Dale Hensel:            Take over his debt, yeah.


Rod Khleif:               Right. Got it.


Dale Hensel:            Yeah, $750,000 in debt, five grand down.


Rod Khleif:               Holy cow! You have fallen into some phenomenal deals, Dale. Holy cow.


Dale Hensel:            I know, right.


Rod Khleif:               I was just gonna say, obviously this was years ago.


Dale Hensel:            Yeah. This is in 96-97.


Rod Khleif:               Now, you’re a very dynamic guy. I mean, incredible energy. You probably have more friends than most. Would you attribute, up to this point, would you attribute your success to your relationships and your ability to network?


I’m sorry to interrupt your… ‘Cause I want you to continue your story, I just…


Dale Hensel:            No, let me answer that. Let me answer that. So some of my success is, one, I have a sincere belief that I can do anything. I don’t know where I got that but I’m glad I have it.


Rod Khleif:               Love it.


Dale Hensel:            Two, I’m really, really curious. I don’t come to the table going, “I know everything.” I go, “How does it work? How does it work over there? What are you doing? How’d you decide to do that? How did you decide to do this? Why are you doing these things? Does that work? How did you, what did you learn?” I ask these questions ‘cause I’m really curious.


People fascinate me and so I’m curious about them. How they work in their world. By doing that, I found that most people will open up and tell me everything. Eventually, I go, “Well, if that’s the case, why don’t we just do this, and I’ll solve your problem, if you solve my problem.”


Rod Khleif:               Love it. Love it.


Dale Hensel:            By accident, I stumbled into or backed into one of the best negotiating techniques ever, which is just ask a lot of questions.


Rod Khleif:               Ask questions. Absolutely it’s like How to Win Friends and Influence People. Let them talk, by you asking them questions. That’s brilliant.


Those of you listening that have kids, if there is one trait that I try to endear into my children and I hope you do the same is a profound curiosity. I don’t think there’s anything that’s more important for anyone’s success is to be curious and to gather knowledge. Curiosity… Yeah, that answers that question, so please continue.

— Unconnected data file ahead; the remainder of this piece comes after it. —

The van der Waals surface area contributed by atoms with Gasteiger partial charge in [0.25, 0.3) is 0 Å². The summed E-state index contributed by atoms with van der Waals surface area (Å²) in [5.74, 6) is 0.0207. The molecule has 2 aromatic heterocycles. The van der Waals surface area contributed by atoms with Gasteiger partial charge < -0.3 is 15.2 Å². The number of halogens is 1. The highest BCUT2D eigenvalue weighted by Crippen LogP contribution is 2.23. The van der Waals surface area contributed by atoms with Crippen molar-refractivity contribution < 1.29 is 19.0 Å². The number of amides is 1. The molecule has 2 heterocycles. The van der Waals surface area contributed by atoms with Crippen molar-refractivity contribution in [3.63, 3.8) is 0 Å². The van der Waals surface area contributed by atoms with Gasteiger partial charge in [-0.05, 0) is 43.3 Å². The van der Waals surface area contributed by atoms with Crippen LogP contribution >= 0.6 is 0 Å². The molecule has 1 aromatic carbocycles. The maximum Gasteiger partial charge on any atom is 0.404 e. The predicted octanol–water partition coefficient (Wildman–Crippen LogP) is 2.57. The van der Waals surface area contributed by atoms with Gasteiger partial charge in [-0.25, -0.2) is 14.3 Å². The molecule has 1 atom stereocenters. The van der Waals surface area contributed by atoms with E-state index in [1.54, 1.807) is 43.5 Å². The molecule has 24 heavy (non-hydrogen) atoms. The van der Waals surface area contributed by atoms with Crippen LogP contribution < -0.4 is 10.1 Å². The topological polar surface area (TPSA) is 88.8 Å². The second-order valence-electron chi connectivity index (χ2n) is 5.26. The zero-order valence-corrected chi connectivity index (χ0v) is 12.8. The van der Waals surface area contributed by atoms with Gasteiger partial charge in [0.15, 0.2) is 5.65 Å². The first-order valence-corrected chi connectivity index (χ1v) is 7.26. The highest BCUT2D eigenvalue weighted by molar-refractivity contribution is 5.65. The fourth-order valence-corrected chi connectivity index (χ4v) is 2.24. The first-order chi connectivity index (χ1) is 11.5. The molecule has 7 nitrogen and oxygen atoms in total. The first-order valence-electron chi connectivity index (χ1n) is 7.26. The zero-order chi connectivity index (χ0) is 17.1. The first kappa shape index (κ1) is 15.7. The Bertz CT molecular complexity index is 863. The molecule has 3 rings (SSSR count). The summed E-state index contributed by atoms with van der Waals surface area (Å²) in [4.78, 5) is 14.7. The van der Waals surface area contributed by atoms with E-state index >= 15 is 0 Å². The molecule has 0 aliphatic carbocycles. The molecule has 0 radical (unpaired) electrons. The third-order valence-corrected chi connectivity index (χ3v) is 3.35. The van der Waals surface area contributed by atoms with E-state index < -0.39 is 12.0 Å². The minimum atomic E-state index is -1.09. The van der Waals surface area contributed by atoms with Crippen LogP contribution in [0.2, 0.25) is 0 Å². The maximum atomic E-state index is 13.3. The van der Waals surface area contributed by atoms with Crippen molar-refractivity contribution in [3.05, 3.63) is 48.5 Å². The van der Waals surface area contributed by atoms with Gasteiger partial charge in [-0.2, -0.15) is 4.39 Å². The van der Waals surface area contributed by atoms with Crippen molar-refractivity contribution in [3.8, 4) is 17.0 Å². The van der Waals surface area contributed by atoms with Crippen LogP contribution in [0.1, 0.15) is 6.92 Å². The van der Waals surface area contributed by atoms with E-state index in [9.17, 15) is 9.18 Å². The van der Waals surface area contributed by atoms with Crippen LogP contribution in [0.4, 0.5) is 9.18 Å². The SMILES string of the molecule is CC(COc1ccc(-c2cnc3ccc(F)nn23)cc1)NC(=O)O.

So you got this 75 units for 5,000 bucks, holy cow.


Dale Hensel:            I had this Jeep, and I got five grand on it. I didn’t tell the guy what I was borrowing money for. He just loans money on cars. Drove over, gave the guy five grand, and he gave me the apartment complex and the triples. He said, “Yeah, hey, I’m out of here. Thanks a lot.” And I drove back over to my office, and told my mom, “Hey, I borrowed $5,000 on my Jeep.” She says, “Oh, you didn’t have to do that. We’re gonna eat. And then how are you gonna pay your Jeep off?”


I says, “No, no, no, no, you don’t understand.”


Rod Khleif:               [laughs]


Dale Hensel:            “I bought an apartment complex ‘cause we were too broke to eat. So that we can eat, because I went and collected $3,500 in payments today, so I got money. She’s like, “You did what?”


Rod Khleif:               You can’t make this stuff up. You can’t. You guys listening, you can’t make this stuff up. This has got to be real. [chuckles]


Dale Hensel:            My mom’s only response was, “I have more apartments to paint?”




Rod Khleif:               Oh, that is so awesome and so funny.


Dale Hensel:            Yeah.


Rod Khleif:               Please continue. Remind me to tell you my story about my Rolls Royce, but I… Please continue.


Dale Hensel:            I’d love to hear that one… After that, I picked up some other houses, and duplexes and triplexes. But then, an opportunity came up to buy a 400-unit apartment complex down in Dallas. A friend of mine called me up, says, “Hey, there’s a deal down here. Get to drive down here today. Do it.” And I did. I bought a 400-unit apartment complex, with partners down there in Dallas.


I had that, and I ended up getting sued by the City of Dallas. Got in a pissing contest with the City Council of Dallas. I lost the apartment complex, and they got bulldozed.


Rod Khleif:               Wow.


Dale Hensel:            Yeah, I lost half a million dollars, and I learned a hard lesson. But at the same time, I learned about foreclosure, and all of these other stuff. That’s when I started buying non-performing mortgages. I was like, “Wow! That’s awesome stuff.”


It ended up working out for the best. But it just made me a better landlord, and it just made me a better investor overall, so it wasn’t wasted on me. It wasn’t a wasted lesson at all.


Rod Khleif:               I would like to dig in to that story a little bit.


Dale Hensel:            Sure.